Thirty eight percent of voters in the last Afghan election were female. They turned up, despite threats of violence, in the hope that the next head of state will make the country a safer and more equal pace for women. Those hopes have been dashed.
Mahbouba Seraj, the founder and director of Organization for Research in Peace and Solidarity, reports on the issue for the Huffington Post…
Where Are the Afghan Women?
Once again the final result of the Afghan presidential election is on hold. The Independent Election Commission (IEC) hit the pause button on its crucial recount of votes cast more than six weeks ago in the second round of the presidential election that will determine the country’s future. While the world waits — now preoccupied with events in Ukraine and Gaza — no one stops to ask: Where are the women of Afghanistan now?
Weren’t we women 38 percent or more of the citizens who turned out, despite threats of violence, to cast a ballot for one of the men who said we could trust him to run the country? We didn’t vote to be ignored once again from the get go, to be completely sidelined and forgotten, but that is what has happened.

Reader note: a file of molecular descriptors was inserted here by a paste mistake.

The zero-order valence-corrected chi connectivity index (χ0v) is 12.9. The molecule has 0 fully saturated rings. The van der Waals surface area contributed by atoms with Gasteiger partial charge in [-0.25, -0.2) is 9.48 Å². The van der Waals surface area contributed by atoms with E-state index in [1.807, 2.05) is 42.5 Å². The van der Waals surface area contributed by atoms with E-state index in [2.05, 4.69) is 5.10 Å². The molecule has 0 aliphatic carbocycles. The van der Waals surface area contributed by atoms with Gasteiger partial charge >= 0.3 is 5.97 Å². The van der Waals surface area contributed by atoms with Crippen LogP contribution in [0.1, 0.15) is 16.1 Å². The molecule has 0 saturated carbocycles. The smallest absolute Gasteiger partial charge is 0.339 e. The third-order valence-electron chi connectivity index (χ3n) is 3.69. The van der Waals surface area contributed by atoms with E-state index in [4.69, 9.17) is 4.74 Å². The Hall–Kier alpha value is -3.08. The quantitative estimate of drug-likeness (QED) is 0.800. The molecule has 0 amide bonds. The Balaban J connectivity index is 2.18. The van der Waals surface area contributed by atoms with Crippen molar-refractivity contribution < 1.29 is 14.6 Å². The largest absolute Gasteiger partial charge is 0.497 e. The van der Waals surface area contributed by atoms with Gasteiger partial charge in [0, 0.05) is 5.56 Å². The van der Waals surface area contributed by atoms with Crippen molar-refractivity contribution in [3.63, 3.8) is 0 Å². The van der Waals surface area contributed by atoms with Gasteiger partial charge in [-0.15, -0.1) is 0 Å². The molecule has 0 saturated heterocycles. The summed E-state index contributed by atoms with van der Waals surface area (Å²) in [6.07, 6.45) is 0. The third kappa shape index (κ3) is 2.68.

But we women of Afghanistan have been shut out, shut down, and silenced by fear of the very men we are asked to vote for and the men who follow them.
Since the year 2000, the U.N. Security Council has passed one resolution after another calling for full participation of women at decision-making levels in all peace-making and nation-building processes. That means a lot more than simply turning out to vote. But we women of Afghanistan have been shut out, shut down, and silenced by fear of the very men we are asked to vote for and the men who follow them.
Witness the event that occurred in Kabul’s Loya Jirga tent after the report that candidate Ashraf Ghani was far ahead in the second round of voting. This event has not been widely reported, though it is actually the most important episode of the whole Afghan election scenario and needs to be told.
The Loya Jirga tent is intended to be the scene of serious and peaceable problem solving. It is the gathering place of Afghan elders according to the old and still practiced custom of this country to deliberate, exchange ideas, resolve rifts and disagreements among the people of this land, a practice that has been going on for centuries, settling many disputes and saving a great many lives. Yet supporters of rival candidate Abdullah Abdullah, numbering about 3,000 men, went to that tent to stage a demonstration. They tore president Karzai’s picture from the wall and stomped on it. They were armed and ready to take over the government. They called for an outright war. This was the rehearsal for a forcible coup d’état such as Afghanistan has suffered before, and it terrified everyone.”